Sen. Elizabeth Warren, a potential Democratic candidate for president in 2020, took a page from Donald Trump’s 2016 campaign playbook Tuesday and unveiled a wide-ranging anti-corruption package that targets Washington’s swampiest activity — lobbying.
But in doing so, the Massachusetts Democrat did not speak of “draining the swamp” — one of Trump’s 2016 campaign slogans — and she scoffed at the notion that the president has changed Washington for the better.
Rather, Warren said the Trump administration has ushered in the most corrupt Washington era to date.
“But they are not the cause of the rot,” she said during a speech at the National Press Club in Washington. “They’re just the biggest, stinkiest example of it.”
Watch: Warren Targets Corruption in Washington With Proposed Lobbying Bill
Conscious of a potential 2020 battle that will involve a new conversation about what it means to drain the swamp or change Washington, Warren went bigger and bolder with her anti-corruption package than Trump ever did in his proposals to overhaul ethics and lobbying regulations.
Warren said the six-title bill she is introducing Tuesday is “the most ambitious anti-corruption legislation since Watergate.”
The key proposals in the package focus on the intersection between federal lawmakers and officials and the lobbyists and others who seek to influence them.
A centerpiece of Warren’s plan is a push to “padlock the revolving door.”
One such proposal would ban elected and appointed officials like cabinet secretaries and federal judges from becoming lobbyists. “Not for one year; not for two years; for the rest of their lives,” she said.
Trump has proposed lobbying bans, but his were time-limited. Within weeks of winning the 2016 election, he announced a five-year lobbying ban for anyone appointed to work in his administration.
The executive decree followed a campaign proposal to do so that also included a request that Congress enact a five-year ban on lobbying for lawmakers and their aides after they leave Capitol Hill.
Warren proposes Hill aides and other federal employees be banned from lobbying their former chamber or agency through the end of the current administration but no less than two years after leaving their post (at least six years for corporate lobbyists). The same time frames apply to lobbyists who want to work in the federal government.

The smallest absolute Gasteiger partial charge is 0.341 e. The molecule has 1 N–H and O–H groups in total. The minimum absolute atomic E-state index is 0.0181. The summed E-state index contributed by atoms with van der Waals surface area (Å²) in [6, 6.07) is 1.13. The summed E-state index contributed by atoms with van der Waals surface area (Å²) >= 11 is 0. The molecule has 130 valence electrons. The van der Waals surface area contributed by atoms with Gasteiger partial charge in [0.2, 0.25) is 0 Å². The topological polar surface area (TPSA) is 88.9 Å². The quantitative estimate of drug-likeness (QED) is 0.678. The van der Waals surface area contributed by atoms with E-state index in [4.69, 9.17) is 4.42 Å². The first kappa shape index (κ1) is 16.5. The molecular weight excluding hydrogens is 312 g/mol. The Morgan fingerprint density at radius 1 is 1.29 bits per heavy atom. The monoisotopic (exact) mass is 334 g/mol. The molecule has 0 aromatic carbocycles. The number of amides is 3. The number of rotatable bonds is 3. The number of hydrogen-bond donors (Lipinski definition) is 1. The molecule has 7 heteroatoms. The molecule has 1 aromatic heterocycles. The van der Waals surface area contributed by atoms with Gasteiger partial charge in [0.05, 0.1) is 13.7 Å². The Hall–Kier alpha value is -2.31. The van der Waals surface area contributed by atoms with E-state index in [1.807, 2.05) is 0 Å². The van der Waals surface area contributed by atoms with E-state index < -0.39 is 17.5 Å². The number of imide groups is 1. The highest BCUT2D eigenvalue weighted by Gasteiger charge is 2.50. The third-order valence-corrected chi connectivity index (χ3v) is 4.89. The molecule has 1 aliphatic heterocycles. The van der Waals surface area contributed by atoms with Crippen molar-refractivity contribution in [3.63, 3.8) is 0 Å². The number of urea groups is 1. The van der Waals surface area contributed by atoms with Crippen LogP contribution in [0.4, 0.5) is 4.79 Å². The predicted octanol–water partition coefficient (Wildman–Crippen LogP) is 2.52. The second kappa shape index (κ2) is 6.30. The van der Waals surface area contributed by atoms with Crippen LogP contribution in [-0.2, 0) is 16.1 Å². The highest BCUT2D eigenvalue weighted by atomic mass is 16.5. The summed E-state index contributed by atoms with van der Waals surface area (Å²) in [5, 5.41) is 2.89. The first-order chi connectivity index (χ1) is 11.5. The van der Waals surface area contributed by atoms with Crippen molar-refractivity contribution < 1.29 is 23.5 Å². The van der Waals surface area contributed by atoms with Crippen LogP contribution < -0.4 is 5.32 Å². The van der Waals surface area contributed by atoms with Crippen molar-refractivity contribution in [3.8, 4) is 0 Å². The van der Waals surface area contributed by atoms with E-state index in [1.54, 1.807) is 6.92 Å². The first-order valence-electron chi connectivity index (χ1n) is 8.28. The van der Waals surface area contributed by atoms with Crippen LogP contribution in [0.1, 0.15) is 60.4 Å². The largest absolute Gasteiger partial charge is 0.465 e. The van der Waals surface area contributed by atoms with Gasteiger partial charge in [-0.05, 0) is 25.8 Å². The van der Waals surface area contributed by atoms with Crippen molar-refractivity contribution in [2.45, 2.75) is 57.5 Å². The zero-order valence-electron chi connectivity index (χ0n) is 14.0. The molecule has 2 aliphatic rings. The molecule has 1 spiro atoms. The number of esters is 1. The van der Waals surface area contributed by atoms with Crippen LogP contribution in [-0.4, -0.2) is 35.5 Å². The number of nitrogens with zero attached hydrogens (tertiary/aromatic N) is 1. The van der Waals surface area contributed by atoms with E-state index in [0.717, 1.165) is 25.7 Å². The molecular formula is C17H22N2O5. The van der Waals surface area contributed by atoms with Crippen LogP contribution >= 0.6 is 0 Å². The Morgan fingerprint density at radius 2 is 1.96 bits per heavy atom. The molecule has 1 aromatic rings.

Nearly two years later, Trump’s lobbying ban and other ethics proposals have seen zero action in Congress, but Warren is not deterred.
In fact, her proposal would go a step further and, as she describes it, “end lobbying as we know it.”
“Start by fixing the Swiss cheese definition of lobbying, requiring everyone who is paid to influence government to register,” she said.
Other proposals Warren outlined include prohibiting lobbyists from giving campaign checks or gifts to anyone running for or in federal office, making every meeting a lobbyist has with federal lawmakers and officials public knowledge and publicly releasing any document a lobbyist provides to lawmakers or officials.
Warren also proposes raising congressional salaries to prevent Hill staff from feeling the need to “audition” for K Street jobs.
Direct aim at Trump
Some of Warren’s proposals take direct aim at the president.
“Presidents should not be able to own companies on the side, and we shouldn’t have to beg candidates to see their financial interests,” she said, noting her bill would make that the law for every candidate for every federal office.
While Warren’s proposals follow the theme of Trump’s “drain the swamp,” her rhetoric Tuesday aligned more closely with Democratic talking points.
“These reforms have one simple aim — to take power in Washington away from the wealthy and well connected … and put power back in the hands of the American people,” she said of her bill.
In pointing out the need for change, Warren cited examples of corrupt officials — all of them Republicans.
For example, she referenced by title, if not by name, Commerce Secretary Wilbur Ross acting like a “Wall Street fat cat,” former EPA Administrator Scott Pruitt resigning in disgrace amid a litany of scandals and New York GOP Rep. Chris Collins being charged with insider trading.
When asked whether she was trying to make this a partisan issue by not calling out Democrats, Warren brought up former Securities and Exchange Commission Chair Mary Jo White and said she plans to talk to lawmakers of both parties about her bill.
“I’m going to take this everywhere,” she said but declined to identify a potential GOP co-sponsor. “I would love it if this were not a partisan proposal.”
Asked what makes her optimistic she can enact some of her proposals, Warren said, “It’s the American people.”
She noted the growth in grass-roots organization and Americans coming off the sidelines to speak up about issues they care about.
Lobbying, however, has not galvanized the grass roots compared to more personal issues like health care and immigration.
Unsurprisingly, Warren was also asked about her 2020 ambitions, but she demurred, saying her focus is on the midterms.
“I’m focused on 2018,” she said. “And I’m going to stay focused on 2018.”
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